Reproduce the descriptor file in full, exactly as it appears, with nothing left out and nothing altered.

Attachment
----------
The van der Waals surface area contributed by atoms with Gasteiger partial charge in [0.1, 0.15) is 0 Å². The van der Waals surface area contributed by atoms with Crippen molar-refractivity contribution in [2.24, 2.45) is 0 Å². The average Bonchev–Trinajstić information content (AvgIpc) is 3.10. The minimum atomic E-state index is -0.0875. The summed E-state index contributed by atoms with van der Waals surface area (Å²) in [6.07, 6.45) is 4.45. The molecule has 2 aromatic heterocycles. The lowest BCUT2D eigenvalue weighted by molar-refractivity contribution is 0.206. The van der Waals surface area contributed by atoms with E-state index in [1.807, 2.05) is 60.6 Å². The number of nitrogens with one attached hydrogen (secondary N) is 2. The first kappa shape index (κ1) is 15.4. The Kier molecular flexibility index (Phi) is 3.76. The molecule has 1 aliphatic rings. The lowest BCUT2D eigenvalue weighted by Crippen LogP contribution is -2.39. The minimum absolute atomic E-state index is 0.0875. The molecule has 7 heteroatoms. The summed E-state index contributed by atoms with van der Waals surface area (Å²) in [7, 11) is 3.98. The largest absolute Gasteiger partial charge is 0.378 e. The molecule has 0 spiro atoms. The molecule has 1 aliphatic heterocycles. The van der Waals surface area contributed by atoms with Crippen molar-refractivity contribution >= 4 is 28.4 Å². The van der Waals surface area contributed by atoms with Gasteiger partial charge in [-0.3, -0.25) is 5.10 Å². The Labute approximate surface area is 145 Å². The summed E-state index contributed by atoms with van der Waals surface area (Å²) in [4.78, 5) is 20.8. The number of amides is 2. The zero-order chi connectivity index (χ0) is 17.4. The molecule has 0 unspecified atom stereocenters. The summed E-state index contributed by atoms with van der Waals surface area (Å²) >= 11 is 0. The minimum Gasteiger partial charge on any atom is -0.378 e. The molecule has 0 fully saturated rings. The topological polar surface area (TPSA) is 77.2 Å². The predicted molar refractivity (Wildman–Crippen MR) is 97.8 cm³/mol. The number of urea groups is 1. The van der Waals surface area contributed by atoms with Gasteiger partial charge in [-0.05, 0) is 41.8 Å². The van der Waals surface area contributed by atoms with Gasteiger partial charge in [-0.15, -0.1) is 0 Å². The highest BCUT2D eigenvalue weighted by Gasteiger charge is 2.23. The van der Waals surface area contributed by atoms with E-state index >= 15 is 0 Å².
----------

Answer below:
The van der Waals surface area contributed by atoms with Gasteiger partial charge in [0.1, 0.15) is 0 Å². The van der Waals surface area contributed by atoms with Crippen molar-refractivity contribution in [2.24, 2.45) is 0 Å². The average Bonchev–Trinajstić information content (AvgIpc) is 3.10. The minimum atomic E-state index is -0.0875. The summed E-state index contributed by atoms with van der Waals surface area (Å²) in [6.07, 6.45) is 4.45. The molecule has 2 aromatic heterocycles. The lowest BCUT2D eigenvalue weighted by molar-refractivity contribution is 0.206. The van der Waals surface area contributed by atoms with E-state index in [1.807, 2.05) is 60.6 Å². The number of nitrogens with one attached hydrogen (secondary N) is 2. The first kappa shape index (κ1) is 15.4. The Kier molecular flexibility index (Phi) is 3.76. The molecule has 1 aliphatic rings. The lowest BCUT2D eigenvalue weighted by Crippen LogP contribution is -2.39. The minimum absolute atomic E-state index is 0.0875. The molecule has 7 heteroatoms. The summed E-state index contributed by atoms with van der Waals surface area (Å²) in [7, 11) is 3.98. The largest absolute Gasteiger partial charge is 0.378 e. The molecule has 0 spiro atoms. The molecule has 1 aliphatic heterocycles. The van der Waals surface area contributed by atoms with Crippen molar-refractivity contribution >= 4 is 28.4 Å². The van der Waals surface area contributed by atoms with Gasteiger partial charge in [-0.3, -0.25) is 5.10 Å². The Labute approximate surface area is 145 Å². The summed E-state index contributed by atoms with van der Waals surface area (Å²) in [4.78, 5) is 20.8. The number of amides is 2. The zero-order chi connectivity index (χ0) is 17.4. The molecule has 0 unspecified atom stereocenters. The summed E-state index contributed by atoms with van der Waals surface area (Å²) >= 11 is 0. The minimum Gasteiger partial charge on any atom is -0.378 e. The molecule has 0 fully saturated rings. The topological polar surface area (TPSA) is 77.2 Å². The predicted molar refractivity (Wildman–Crippen MR) is 97.8 cm³/mol. The number of urea groups is 1. The van der Waals surface area contributed by atoms with Gasteiger partial charge in [-0.05, 0) is 41.8 Å². The van der Waals surface area contributed by atoms with Gasteiger partial charge in [-0.15, -0.1) is 0 Å². The highest BCUT2D eigenvalue weighted by Gasteiger charge is 2.23. The van der Waals surface area contributed by atoms with E-state index >= 15 is 0 Å².